Gold’s summer-doldrums lull marks the best time of the year seasonally to deploy capital, to buy low at a time when few others are willing. Gold enjoys powerful seasonal rallies that start in August and run until the following May! These are fueled by outsized investment demand driven by a series of major income-cycle and cultural factors from around the world. Summer is when investors should be most bullish, not bearish.
The red average indexed line above encompassing 2001 to 2012 and 2016 reveals that gold stealthily carves a major seasonal low in mid-June. After that gold soon starts gradually grinding higher through July and August, before surging in September as gold’s usual autumn rally accelerates. Although this coming climb within gold’s summer-drift trend is subtle, it illustrates why June is the best time to deploy capital.
Gold’s momentum actually builds throughout the summers within the context of that +/-5% trading range off May’s final close. Gold averaged a nearly-dead-flat 0.1% loss in Junes between 2001 to 2012 and 2016. In July that reversed to a 0.8% average gain. And then in August as Asian buying starts coming back online, gold powered an average of 2.1% higher which is considerable. June is the worst of the doldrums.
These gold summer doldrums driven by investors pulling back from the markets to enjoy their vacation season don’t exist in a vacuum. Gold’s fortunes drive the entire precious-metals complex, including both silver and the stocks of the gold and silver miners. These are effectively leveraged plays on gold, so the summer doldrums in them mirror and exaggerate gold’s own. Check out this same chart type applied to silver.
Since silver is much more volatile than gold, naturally its summer-doldrums-drift trading range is wider. The great majority of the time, silver meanders between +/-10% from its final May close. Like gold, silver remains firmly in trend this year with nothing atypical going on. Interestingly silver’s major seasonal low arrives a couple weeks after gold’s in late June. And not surprisingly it is considerably deeper than gold’s.
Again using these red average lines, silver tends to drop 4.3% from the end of May to late June. That’s much greater than the 1.0% average gold loss from May’s final trading day to its own seasonal low in mid-June. So silver sentiment this time of year is often worse than gold’s, which is plenty bearish. Being in the newsletter business, I’ve heard from countless discouraged investors over the decades during the summers.
While I can’t quantify it, anecdotally it feels like silver investors are disproportionately represented in this bearish summer-doldrums feedback. Silver usually amplifies whatever is happening in gold, both good and bad. But again the brunt of this is borne in June, where silver averaged 3.2% losses during these bull-market years. Month-to-date this June, silver is down 5.1% which is roughly in line with past precedent.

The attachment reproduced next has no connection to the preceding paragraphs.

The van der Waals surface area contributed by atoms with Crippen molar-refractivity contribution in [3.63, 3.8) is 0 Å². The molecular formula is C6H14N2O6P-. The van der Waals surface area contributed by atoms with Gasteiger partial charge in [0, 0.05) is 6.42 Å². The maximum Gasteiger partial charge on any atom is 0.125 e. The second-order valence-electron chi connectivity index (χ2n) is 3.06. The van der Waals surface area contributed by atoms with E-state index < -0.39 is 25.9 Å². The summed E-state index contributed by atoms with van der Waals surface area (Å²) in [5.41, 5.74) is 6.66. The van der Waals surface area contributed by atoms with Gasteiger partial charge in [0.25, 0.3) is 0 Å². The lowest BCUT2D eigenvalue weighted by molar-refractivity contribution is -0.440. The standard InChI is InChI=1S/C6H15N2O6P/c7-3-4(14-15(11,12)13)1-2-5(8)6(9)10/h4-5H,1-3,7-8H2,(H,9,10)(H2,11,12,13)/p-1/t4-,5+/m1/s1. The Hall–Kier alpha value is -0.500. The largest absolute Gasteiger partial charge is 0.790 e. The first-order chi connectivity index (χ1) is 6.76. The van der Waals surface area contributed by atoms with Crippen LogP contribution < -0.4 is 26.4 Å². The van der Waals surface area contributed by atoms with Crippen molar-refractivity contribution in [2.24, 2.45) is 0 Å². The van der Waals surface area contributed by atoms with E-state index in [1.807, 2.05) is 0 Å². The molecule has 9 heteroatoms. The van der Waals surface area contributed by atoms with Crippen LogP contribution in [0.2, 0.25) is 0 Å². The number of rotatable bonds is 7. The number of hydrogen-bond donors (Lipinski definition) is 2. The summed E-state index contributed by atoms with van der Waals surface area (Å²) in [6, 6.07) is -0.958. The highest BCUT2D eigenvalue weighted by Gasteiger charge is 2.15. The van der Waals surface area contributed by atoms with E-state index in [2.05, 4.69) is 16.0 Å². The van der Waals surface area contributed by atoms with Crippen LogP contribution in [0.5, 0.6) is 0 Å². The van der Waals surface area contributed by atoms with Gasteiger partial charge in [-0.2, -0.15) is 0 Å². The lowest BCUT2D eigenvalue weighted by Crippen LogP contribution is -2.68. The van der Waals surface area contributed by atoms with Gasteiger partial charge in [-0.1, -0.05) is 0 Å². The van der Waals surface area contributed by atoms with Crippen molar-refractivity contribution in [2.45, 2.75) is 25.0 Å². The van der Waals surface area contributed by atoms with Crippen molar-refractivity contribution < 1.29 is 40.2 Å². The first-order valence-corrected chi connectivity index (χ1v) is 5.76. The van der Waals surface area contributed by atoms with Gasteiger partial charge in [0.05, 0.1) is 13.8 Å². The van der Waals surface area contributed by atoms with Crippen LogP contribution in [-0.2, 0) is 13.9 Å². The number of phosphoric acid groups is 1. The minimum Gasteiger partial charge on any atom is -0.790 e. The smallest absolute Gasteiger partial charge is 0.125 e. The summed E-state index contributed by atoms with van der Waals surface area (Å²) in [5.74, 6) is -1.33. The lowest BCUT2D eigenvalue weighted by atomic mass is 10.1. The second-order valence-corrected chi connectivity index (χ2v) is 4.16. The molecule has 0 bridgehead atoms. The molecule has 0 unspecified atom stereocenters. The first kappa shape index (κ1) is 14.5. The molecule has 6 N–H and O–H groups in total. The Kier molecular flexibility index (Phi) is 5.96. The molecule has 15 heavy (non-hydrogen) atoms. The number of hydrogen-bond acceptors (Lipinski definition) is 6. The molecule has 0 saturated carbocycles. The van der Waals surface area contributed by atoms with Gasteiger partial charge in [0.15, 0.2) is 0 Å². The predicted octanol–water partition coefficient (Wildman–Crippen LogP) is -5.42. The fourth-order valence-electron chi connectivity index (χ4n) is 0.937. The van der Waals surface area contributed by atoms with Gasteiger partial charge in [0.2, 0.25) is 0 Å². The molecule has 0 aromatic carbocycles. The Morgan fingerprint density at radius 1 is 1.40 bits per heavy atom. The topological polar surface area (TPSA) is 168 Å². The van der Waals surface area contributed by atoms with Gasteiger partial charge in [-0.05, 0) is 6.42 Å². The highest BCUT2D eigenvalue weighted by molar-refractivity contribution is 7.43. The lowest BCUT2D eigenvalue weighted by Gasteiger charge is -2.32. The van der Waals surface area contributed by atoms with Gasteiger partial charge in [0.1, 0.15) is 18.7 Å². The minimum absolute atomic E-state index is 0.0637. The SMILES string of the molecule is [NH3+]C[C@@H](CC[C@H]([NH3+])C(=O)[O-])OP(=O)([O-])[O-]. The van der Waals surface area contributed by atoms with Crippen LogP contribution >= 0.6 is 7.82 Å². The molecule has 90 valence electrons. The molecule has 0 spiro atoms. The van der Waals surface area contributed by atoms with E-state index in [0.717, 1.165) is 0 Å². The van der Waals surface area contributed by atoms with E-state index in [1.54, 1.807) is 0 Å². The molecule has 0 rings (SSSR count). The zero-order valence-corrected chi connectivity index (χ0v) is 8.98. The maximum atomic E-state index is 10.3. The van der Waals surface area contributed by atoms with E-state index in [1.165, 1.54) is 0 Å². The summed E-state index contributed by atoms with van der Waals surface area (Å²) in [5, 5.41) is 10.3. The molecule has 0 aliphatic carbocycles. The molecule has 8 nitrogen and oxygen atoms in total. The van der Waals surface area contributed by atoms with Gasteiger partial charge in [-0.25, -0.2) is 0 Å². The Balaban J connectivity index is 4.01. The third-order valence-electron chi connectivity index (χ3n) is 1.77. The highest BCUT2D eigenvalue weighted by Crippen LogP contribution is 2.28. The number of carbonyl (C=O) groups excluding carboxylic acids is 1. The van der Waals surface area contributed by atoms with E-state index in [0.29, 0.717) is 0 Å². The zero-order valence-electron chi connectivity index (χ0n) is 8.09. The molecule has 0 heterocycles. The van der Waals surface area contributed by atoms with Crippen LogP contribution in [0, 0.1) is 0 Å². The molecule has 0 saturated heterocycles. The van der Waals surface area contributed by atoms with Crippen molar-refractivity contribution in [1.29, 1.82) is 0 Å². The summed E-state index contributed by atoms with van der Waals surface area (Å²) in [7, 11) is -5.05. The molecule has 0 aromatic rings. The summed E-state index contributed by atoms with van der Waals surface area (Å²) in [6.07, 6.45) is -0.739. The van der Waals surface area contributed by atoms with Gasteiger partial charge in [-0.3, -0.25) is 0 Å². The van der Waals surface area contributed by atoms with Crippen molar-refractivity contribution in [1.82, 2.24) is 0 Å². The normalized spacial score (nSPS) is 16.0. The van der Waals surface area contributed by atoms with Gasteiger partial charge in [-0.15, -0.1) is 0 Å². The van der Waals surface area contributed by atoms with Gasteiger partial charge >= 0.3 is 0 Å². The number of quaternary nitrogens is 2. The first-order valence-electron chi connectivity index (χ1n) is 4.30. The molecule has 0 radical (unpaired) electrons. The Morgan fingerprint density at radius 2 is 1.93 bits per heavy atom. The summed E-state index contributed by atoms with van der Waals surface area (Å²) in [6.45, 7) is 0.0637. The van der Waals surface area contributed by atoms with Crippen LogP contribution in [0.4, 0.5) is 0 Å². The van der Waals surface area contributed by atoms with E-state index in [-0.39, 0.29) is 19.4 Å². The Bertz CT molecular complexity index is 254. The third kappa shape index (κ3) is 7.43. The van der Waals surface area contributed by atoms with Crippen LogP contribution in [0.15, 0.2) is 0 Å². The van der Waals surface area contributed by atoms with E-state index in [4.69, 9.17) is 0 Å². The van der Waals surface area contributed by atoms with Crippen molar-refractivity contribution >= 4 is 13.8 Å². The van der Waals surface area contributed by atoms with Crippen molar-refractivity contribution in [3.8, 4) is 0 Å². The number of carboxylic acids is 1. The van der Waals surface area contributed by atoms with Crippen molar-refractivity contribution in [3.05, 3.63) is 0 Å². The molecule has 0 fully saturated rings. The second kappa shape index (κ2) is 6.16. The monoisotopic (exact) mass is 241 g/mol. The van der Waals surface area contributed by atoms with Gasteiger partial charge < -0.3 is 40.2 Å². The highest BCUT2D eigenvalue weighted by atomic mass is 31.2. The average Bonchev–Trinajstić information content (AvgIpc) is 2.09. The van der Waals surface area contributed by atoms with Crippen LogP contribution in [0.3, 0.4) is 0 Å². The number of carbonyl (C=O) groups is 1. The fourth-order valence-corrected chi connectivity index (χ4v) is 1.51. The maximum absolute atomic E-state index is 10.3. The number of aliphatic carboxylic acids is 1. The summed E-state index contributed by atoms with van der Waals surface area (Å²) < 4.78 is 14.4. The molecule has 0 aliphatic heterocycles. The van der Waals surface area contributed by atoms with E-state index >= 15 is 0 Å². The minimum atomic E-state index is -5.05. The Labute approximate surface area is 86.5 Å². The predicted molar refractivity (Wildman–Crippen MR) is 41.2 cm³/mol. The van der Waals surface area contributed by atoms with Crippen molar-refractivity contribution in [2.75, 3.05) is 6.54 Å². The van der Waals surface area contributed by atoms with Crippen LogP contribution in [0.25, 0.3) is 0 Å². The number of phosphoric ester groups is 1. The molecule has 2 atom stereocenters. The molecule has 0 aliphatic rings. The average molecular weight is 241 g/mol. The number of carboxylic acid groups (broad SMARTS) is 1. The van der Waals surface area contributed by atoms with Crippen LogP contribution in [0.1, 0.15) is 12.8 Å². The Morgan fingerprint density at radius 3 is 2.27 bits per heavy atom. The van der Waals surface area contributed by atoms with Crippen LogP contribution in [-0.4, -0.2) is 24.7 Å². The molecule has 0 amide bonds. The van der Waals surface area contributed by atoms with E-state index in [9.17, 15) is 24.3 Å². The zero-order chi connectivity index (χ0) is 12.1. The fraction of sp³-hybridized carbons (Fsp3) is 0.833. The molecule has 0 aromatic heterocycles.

Weathering June without waxing too bearish is the key to surviving the silver summer doldrums. Those June losses reversed sharply in July, which enjoyed a big 4.3% average rally! And those gains largely held in August, with a mere 0.6% average loss. Since gold is silver’s primary driver, this white metal is stuck in the same drifting boat as gold in the market summers. Fully expecting this prevents being disheartened.
The gold miners’ stocks are also hostage to gold’s summer doldrums. This last chart applies this same analysis to the flagship HUI gold-stock index, which is closely mirrored by that leading GDX VanEck Vectors Gold Miners ETF. The major gold stocks tend to leverage gold’s gains and losses by 2x to 3x, so it’s not surprising that the HUI’s summer-doldrums-drift trading range is also twice as wide as gold’s own.
The gold stocks’ trading action this summer has closely mirrored and amplified gold’s, surging in early June before slumping hard in the past couple weeks. Yet the HUI still remains near the middle of its usual summer-doldrums-drift trading range of +/-10% from May’s final close. As you can see, the gold stocks indeed trade within this range the vast majority of the time during modern bull-market summer years.
The red average of these individually-indexed gold-stock summers behaves very similarly to gold’s. The HUI tends to bottom in mid-June on the very day gold does seasonally. The average loss by that point is 2.3% since the end of May. By this week the HUI was down 4.0% month-to-date, also roughly in line with that summer-doldrums precedent. This typical June weakness tends to damage prevailing gold-stock sentiment.